Here we see that Luke says that Jesus' father is indeed our "Most High". In essence, this means that the two parents of Jesus were Mary, his human mother, and God, His Heavenly Father.
The implications of this for DNA are very interesting. As humans, in our human nature, we know there are imperfections with regard to our DNA. But with the "DNA of God", there would be no imperfections, if indeed there were such a thing. In studying biochemistry, we learn that a child’s DNA comes from both the mother and the father. Did Jesus have Mary’s DNA only, or was half his set divine DNA?
Once we ask this question, many more come to mind. If Jesus did indeed have a divine DNA piece, is this DNA in fact what allowed him to see things from his Father’s point of view? Is this why he was able to readily perform miracles and read people’s souls? Do we consider the distress Jesus’ soul felt constantly saying no to sin in his humanness?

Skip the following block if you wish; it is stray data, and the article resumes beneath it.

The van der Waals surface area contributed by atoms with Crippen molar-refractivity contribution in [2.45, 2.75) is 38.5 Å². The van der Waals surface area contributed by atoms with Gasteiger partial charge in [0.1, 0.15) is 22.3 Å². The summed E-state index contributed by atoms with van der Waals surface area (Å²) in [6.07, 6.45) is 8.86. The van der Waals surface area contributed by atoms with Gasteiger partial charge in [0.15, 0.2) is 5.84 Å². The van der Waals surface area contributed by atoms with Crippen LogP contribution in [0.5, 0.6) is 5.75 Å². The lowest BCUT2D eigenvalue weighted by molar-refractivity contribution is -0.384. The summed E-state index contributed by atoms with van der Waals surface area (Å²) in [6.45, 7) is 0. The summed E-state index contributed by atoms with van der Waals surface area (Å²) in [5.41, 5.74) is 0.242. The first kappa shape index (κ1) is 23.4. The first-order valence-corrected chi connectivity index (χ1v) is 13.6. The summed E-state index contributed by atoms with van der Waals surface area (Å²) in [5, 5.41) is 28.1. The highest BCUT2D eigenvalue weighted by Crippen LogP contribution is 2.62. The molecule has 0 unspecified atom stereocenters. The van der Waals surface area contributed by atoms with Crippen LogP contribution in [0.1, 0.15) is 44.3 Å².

Can you imagine the torment you would have knowing that you are contained in a human body and feel all the pain, the mental and physical suffering, yet you do not take yourself down from the cross? You allow the human side of you to face the anguish of knowing that your body will die and it doesn’t have to. That is truly what it means to do the will of the Father…to deny yourself and instead life yourself up as a sacrifice for the salvation of human souls. It was a decision Jesus made.
Jesus Christ took on the form of a human being. He constrained himself to the human form and all its limitations. He knew before he said “yes” to the Father, what his humanness would entail and yet Jesus still took on the weight of our sins.
I discovered the following link while I was researching something else. It is an interested treatise on Mary’s role in Jesus’ life. I hope you’ll find it compelling as well.
Next week, I’ll touch on the subject of the star above Bethlehem and the meaning of the angels singing at the birth of the Savior.